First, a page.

Every two years the employers’ federations and the unions get around the table to discuss how much wages in the private sector should be allowed to increase. The collective bargaining processes should work within the constraints of the “Wage Law”. Under the constraints of the Wage Law, above inflation increases should not exceed 0.4% per annum during the next two years. The unions feel that this is “hugely insufficient”.
On Monday evening ABVV and VBO said that the talks have reached an impasse. The employers were prepared to approve a one-off bonus for the employees of companies that had performed well during the coronavirus pandemic. However, agreement could not be reached on how much this should be and which and how many companies should pay out the bonus to their employees. There were also big differences on the level of the minimum wage and measures for employees nearing the end of their working lives.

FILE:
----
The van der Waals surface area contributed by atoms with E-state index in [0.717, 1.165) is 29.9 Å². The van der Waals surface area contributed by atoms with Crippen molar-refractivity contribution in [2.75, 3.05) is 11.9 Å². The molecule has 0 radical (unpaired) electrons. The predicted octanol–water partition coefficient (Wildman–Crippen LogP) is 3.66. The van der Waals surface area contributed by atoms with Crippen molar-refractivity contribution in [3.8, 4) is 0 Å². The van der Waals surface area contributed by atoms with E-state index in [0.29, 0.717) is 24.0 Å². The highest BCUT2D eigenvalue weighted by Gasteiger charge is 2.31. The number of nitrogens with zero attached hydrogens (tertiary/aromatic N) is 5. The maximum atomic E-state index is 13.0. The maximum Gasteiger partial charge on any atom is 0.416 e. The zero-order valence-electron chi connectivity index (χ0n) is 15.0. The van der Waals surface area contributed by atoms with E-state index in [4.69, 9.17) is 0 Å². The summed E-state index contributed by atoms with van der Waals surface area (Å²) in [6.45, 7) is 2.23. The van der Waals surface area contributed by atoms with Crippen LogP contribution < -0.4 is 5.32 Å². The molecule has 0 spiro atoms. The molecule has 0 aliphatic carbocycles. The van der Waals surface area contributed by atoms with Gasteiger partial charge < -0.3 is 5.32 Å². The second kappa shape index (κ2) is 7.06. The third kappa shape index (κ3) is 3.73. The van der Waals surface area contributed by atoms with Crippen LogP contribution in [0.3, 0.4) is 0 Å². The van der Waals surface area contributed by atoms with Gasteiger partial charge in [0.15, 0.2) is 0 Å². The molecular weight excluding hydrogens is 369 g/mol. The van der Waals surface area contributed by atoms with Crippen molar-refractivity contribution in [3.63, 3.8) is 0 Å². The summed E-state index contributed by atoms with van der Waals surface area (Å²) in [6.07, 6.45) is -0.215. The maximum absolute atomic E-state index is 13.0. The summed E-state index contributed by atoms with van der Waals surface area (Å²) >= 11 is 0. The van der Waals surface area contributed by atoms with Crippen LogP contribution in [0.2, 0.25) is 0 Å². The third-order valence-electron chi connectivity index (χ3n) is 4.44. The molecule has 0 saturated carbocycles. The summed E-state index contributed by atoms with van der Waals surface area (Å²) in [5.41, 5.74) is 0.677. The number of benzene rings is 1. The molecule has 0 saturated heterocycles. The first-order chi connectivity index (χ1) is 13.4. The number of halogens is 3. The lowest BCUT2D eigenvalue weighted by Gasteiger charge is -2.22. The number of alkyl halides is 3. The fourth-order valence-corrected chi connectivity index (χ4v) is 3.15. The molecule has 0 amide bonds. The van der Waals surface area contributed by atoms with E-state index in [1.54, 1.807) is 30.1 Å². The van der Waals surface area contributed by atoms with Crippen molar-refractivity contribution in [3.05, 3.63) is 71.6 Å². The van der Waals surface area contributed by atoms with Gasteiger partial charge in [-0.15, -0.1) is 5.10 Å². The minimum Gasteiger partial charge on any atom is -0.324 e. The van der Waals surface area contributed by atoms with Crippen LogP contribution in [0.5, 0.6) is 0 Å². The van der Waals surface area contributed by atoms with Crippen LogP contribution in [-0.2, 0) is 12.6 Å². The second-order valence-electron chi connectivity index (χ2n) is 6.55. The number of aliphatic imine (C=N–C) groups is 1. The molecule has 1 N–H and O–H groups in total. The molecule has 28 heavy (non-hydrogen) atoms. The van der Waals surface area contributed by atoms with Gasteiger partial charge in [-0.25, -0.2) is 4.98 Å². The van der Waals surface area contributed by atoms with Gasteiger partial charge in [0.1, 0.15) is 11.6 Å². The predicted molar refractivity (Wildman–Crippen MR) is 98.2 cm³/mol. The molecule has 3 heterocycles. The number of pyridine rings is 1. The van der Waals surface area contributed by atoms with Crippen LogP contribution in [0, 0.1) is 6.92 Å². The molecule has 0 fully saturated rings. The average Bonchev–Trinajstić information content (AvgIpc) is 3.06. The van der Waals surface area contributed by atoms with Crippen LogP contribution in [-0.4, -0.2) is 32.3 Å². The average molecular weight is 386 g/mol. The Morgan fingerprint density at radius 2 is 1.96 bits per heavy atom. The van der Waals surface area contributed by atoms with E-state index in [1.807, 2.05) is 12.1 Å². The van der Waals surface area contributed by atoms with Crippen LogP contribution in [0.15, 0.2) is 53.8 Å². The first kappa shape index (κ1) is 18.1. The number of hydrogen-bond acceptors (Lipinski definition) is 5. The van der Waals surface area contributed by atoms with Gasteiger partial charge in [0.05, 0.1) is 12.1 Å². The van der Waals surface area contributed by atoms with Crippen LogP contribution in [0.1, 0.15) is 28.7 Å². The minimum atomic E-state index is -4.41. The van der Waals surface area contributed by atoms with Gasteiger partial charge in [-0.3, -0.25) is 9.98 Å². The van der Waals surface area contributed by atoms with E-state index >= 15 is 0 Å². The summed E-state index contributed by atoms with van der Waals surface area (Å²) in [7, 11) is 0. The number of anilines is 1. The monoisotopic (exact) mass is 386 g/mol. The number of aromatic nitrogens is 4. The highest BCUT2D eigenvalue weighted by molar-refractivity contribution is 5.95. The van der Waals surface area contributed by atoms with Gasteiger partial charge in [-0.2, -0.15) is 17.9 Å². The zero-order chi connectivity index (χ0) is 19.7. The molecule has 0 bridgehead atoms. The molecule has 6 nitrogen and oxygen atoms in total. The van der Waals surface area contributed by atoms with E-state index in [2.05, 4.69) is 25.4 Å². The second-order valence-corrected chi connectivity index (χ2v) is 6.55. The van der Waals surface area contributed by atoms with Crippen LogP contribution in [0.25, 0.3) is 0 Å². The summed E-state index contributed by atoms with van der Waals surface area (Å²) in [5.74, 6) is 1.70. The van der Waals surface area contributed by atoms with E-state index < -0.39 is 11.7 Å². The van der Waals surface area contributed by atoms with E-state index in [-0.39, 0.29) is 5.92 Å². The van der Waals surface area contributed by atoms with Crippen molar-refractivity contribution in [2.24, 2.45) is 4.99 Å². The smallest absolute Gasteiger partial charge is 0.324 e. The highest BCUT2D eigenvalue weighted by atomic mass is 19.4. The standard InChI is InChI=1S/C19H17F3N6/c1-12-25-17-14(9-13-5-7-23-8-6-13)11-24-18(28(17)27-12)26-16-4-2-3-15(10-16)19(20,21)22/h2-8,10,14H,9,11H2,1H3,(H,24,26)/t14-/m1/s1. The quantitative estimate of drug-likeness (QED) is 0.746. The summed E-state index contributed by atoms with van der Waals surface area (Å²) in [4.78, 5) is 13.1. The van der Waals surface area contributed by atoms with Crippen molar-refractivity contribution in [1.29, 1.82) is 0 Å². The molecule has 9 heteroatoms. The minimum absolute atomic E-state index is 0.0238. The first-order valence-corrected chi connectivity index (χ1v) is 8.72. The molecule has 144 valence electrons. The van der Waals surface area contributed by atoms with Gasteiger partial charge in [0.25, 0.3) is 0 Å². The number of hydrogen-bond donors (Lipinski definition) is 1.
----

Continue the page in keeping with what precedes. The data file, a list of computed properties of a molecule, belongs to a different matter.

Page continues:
On Monday ABVV left the door open to for a continuation of the talks on Wednesday. However, now the Christian trade union ACV has pulled the plug.
It is expected that as no agreement has been reached the Federal Government will impose the 0.4% above inflation limit as determined by the Wage Law. The actual increase that working people will get will be determined by collective bargaining at an industry level. Anything above 0.4% will have to payed out in the form of bonusses or perks.